Kindle 2 Debuts

Amazon will begin shipping its upgraded e-book reader, Kindle 2, February 24. The new device is significantly slimmer than the original, has a text-to-speech function that can read the book out loud, and easier and improved navigation. The device also offers improved graphics and more storage—it will hold 1,500 books, and its battery will hold a charge for two weeks. Price remains $359.

Guild Questions Kindle Speech

The Authors Guild is warning its members that Kindle 2’s text-to-speech function is an unauthorized use of audio rights and may be “undermining” publishers' audio markets. In an alert sent last week, the guild told its members that it was studying the issue and advised members that haven’t already granted e-book rights to backlist or other titles to hold off. “If you have a new book contract and are negotiating your e-book rights, make sure Amazon’s use of those rights is part of the dialogue,” the guild said. Amazon maintains its text-to-speech function is legal and noted that it “provides a completely different experience from a professionally recorded audiobook.”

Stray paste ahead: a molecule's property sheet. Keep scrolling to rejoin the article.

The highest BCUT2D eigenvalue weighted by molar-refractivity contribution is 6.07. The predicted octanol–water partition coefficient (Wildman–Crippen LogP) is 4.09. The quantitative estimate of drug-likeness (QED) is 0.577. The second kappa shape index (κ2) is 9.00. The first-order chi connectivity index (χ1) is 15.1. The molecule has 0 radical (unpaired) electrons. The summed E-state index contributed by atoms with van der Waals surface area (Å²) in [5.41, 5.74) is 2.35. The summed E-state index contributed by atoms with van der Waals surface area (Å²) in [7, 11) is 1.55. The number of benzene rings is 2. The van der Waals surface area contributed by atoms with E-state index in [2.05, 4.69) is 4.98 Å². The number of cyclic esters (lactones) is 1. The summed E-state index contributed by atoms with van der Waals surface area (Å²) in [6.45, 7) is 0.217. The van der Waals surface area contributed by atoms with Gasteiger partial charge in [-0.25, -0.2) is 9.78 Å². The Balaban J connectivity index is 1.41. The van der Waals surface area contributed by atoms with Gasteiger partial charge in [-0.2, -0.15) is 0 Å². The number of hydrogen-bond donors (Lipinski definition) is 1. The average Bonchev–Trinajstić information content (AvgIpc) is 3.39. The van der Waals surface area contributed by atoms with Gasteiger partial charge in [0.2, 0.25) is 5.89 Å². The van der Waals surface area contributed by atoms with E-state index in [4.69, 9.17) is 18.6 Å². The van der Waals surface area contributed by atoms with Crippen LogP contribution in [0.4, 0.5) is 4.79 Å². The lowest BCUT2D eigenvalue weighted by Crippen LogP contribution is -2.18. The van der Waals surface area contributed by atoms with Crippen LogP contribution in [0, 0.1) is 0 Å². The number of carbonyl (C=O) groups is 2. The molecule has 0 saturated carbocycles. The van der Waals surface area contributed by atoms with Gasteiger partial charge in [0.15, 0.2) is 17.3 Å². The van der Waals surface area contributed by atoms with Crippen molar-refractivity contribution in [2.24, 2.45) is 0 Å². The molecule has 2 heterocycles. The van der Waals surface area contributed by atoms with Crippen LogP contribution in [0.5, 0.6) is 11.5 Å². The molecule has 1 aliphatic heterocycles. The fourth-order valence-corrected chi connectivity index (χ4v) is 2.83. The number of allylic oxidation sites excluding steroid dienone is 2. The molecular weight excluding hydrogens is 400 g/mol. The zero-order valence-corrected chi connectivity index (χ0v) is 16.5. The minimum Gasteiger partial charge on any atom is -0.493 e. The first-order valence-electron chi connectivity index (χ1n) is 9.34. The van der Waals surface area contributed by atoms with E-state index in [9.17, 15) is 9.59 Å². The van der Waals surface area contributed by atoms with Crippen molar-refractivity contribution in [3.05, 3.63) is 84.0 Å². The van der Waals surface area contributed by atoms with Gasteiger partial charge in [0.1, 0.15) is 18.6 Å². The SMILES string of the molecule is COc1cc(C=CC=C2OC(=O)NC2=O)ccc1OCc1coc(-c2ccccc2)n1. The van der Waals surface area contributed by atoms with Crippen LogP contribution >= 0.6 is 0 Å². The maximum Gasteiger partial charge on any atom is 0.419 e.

New Rubin Role

Steve Rubin, former publisher and president of Doubleday Broadway, has been named executive v-p and publisher at large for Random House, reporting to Random chairman Markus Dohle. His responsibilities will include acquiring books for Random worldwide in collaboration with its publishers in North America and overseas, and serving as international Random House publishing liaison.

Minotaur in Nonfiction Deal

St. Martin’s Minotaur, which has until now published only fiction, last week acquired a book by Edgar-winner Daniel Stashower about a plot to assassinate president-elect Abraham Lincoln. Minotaur said it will continue to look for well-written nonfiction that can complement its fiction list. The untitled book by Stashower is set for 2010.

Hachette USA Ends Strong

Hachette Book Group USA had a strong fourth quarter, parent company Lagardère reported last week, led by sales of Stephenie Meyer’s Twilight series, which sold eight million copies in December alone. For its entire book publishing operation, Lagardère said revenue rose 1.4% in 2008, to 2.16 billion euros ($2.77 billion); without the negative impact of exchange rates, sales were up 4.7%. Outside of the U.S., sales were generally soft, including the U.K., where sales were down.